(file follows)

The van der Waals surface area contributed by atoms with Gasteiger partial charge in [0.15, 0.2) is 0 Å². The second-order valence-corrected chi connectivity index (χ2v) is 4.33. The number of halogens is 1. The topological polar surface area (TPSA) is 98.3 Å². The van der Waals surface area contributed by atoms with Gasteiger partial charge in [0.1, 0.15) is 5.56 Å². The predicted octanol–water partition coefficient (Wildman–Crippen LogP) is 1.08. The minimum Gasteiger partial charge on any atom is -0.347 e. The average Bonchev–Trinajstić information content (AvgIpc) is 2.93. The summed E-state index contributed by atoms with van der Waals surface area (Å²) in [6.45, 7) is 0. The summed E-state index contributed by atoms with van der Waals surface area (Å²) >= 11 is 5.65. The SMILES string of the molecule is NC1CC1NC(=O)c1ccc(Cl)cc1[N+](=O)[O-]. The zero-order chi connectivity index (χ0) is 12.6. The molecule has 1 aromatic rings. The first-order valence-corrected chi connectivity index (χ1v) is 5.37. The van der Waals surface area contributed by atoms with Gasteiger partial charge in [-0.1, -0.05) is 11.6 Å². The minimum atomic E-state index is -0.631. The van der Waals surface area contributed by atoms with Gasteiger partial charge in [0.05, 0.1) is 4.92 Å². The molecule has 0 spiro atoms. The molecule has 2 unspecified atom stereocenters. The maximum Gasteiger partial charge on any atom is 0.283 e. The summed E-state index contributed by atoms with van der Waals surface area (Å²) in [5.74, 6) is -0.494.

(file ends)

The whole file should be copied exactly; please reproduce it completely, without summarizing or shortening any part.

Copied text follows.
The van der Waals surface area contributed by atoms with Gasteiger partial charge in [0.15, 0.2) is 0 Å². The second-order valence-corrected chi connectivity index (χ2v) is 4.33. The number of halogens is 1. The topological polar surface area (TPSA) is 98.3 Å². The van der Waals surface area contributed by atoms with Gasteiger partial charge in [0.1, 0.15) is 5.56 Å². The predicted octanol–water partition coefficient (Wildman–Crippen LogP) is 1.08. The minimum Gasteiger partial charge on any atom is -0.347 e. The average Bonchev–Trinajstić information content (AvgIpc) is 2.93. The summed E-state index contributed by atoms with van der Waals surface area (Å²) in [6.45, 7) is 0. The summed E-state index contributed by atoms with van der Waals surface area (Å²) >= 11 is 5.65. The SMILES string of the molecule is NC1CC1NC(=O)c1ccc(Cl)cc1[N+](=O)[O-]. The zero-order chi connectivity index (χ0) is 12.6. The molecule has 1 aromatic rings. The first-order valence-corrected chi connectivity index (χ1v) is 5.37. The van der Waals surface area contributed by atoms with Gasteiger partial charge in [-0.1, -0.05) is 11.6 Å². The minimum atomic E-state index is -0.631. The van der Waals surface area contributed by atoms with Gasteiger partial charge in [0.05, 0.1) is 4.92 Å². The molecule has 0 spiro atoms. The molecule has 2 unspecified atom stereocenters. The maximum Gasteiger partial charge on any atom is 0.283 e. The summed E-state index contributed by atoms with van der Waals surface area (Å²) in [5.74, 6) is -0.494.